• In August 2016, two top United Nations and Inter-American human rights experts described Honduras as one of the “most hostile and dangerous countries for human rights defenders.”[11]

We therefore consider the Government’s assertion that “the issue of the licence was consistent with the Consolidated EU and National Arms Export Licensing Criteria and remained so at the time of export”[12] to be a misrepresentation.

Furthermore, in the wake of the contested elections in November 2017, peaceful protests broke out across the country. These were met with brutal state repression, with the OHCHR registering 23 killings, 16 at the hands of the state security forces, with at least 60 people injured, half of them by live ammunition.[13] The national human rights network “Coalition against Impunity” registered at least 50 complaints related to threats and surveillance targeting individuals who participated in protests. In some cases, victims identified the author of the threat or surveillance as members of the National Police or the Military Police.[14]

We note that in recent months the UK Government has repeatedly called on Honduras to prioritise respect for human rights, highlighting in particular freedom of speech and freedom to protest peacefully.[15] However, local organisations have expressed concern that state repression is getting worse. This analysis was echoed by UN High Commissioner for Human Rights Zeid Ra’ad Al Hussein at the UN Human Rights Council in March 2018, who stated that: “The already fragile human rights situation in Honduras, which suffers from high levels of violence and insecurity, is likely to deteriorate further unless there is true accountability for human rights violations.”[16] We are concerned that in licensing the export of telecommunications interception equipment to the Honduran Government, the UK is in fact contributing to the curtailment of fundamental human rights in the country.

Taking into account the above, there is reason to believe that the telecommunications interception equipment are highly likely to be used for internal repression. We urge you to ensure that no further export licenses are granted to the Honduran Government for any equipment that could be used for internal repression.

We look forward to hearing from you further to the above.

Yours sincerely,

Amnesty International UK

Asociación de Jueces por la Democracia
Asociación LGTB Arcoíris de Honduras
La Asociación por la Democracia y los Derechos Humanos (ASOPODEHU)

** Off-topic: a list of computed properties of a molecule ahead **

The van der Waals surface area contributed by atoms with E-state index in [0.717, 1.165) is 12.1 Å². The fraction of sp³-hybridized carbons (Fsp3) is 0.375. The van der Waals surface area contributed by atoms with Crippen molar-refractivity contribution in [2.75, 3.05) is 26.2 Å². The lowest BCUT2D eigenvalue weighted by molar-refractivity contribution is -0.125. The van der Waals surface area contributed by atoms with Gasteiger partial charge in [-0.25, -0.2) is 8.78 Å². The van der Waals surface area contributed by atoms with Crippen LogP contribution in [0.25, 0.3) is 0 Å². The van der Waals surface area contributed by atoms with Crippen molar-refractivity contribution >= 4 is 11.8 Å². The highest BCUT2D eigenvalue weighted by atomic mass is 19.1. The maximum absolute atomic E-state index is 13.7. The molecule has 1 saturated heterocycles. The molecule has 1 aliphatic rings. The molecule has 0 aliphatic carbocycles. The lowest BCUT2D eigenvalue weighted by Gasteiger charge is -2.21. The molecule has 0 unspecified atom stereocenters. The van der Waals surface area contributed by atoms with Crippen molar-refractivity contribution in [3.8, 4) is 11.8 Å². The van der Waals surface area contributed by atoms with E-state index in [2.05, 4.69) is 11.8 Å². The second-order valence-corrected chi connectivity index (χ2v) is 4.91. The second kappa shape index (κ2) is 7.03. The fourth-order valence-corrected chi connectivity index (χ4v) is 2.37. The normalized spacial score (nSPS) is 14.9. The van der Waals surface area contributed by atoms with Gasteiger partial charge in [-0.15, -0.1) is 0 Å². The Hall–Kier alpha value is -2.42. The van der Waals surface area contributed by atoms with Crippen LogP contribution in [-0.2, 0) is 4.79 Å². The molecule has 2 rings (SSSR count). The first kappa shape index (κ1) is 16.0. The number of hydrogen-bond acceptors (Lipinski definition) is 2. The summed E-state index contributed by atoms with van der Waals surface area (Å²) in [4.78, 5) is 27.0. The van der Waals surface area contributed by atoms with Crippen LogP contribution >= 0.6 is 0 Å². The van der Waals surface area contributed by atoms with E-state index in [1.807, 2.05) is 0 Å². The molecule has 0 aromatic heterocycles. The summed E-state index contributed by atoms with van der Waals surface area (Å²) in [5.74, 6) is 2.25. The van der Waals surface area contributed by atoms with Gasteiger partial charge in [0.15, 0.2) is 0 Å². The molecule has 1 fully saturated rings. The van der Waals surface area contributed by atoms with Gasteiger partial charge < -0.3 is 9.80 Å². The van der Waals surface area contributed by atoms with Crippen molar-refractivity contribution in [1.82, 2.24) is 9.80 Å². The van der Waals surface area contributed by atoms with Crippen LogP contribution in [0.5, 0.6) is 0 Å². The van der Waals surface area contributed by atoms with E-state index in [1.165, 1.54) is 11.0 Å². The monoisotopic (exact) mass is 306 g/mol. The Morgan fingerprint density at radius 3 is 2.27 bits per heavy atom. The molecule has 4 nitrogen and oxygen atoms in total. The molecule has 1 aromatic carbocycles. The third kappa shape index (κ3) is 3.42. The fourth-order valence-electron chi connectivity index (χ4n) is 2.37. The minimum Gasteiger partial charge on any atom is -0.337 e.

ATALC-Amigos de la Tierra (FoE) América Latina y El Caribe
The Business and Human Rights Resource Centre
Campaign Against Arms Trade
La Coalición contra la Impunidad
Coordinadora de Organizaciones Populares del Aguan (COPA)
The Corporate Responsibility Coalition (CORE)
The Environmental Network for Central America (ENCA)
Foro de Mujeres por la Vida
Fronteras Comunes de Canadá
Global Justice Now
Global Witness
Grupo Lésbico Bisexual LITOS
Latin American Mining Monitoring Programme
Movimiento Madre Tierra Honduras
Movimiento Mesoamericano contra el Modelo extractivo Minero -M4-
Organización Fraternal Negra Hondureña (OFRANEH)
PAPDA – Haïti
Tavistock Peace Action Group
War on Want

[1] Written questions ‘Honduras: Arms Trade’/’Honduras: Electronic Surveillance’ 8 February 2018 -12 March 2018

[2] The Guardian. ‘UK sold spyware to Honduras just before crackdown on election protesters.’ February 2018

[3] Honduras: Electronic Surveillance:Written question – 127539. February 2018

[4] Global Witness. ’Honduras: The deadliest place to defend the planet.’ January 2017

[5] Amnesty International Report 2017/18

[6] GAIPE. ‘Dam Violence: The plan that Killed Berta Cáceres.’ November 2017.

[7] PBI Honduras Bulletin. December 2016

[8] EU and National Arms Export Licensing Criteria

[9] European Parliament resolution of 14 April 2016 on Honduras: situation of human rights defenders. April 2016

[10] Annual report of the United Nations High Commissioner for Human Rights on the human rights situation in Honduras. February 2017

[11] ‘Honduras, one of the most dangerous countries for human rights defenders – Experts warn’. August 2016

[12] Honduras: Electronic Surveillance:Written question – 130861. March 2018

[13] Report of the United Nations High Commissioner for Human Rights ‘Human rights violations in the context of the 2017 elections in Honduras.’ March 2018

[14] ibid

[15] ‘British Embassy calls for restraint in Honduras’, 19 Dec 2017; ‘Honduras’ General Elections’, 8 Jan 2018; ‘UK Statement following the Presidential inauguration in Honduras.’ 31 Jan 2018

[16] ‘Honduras election protests met with excessive and lethal force – UN report.’ March 2018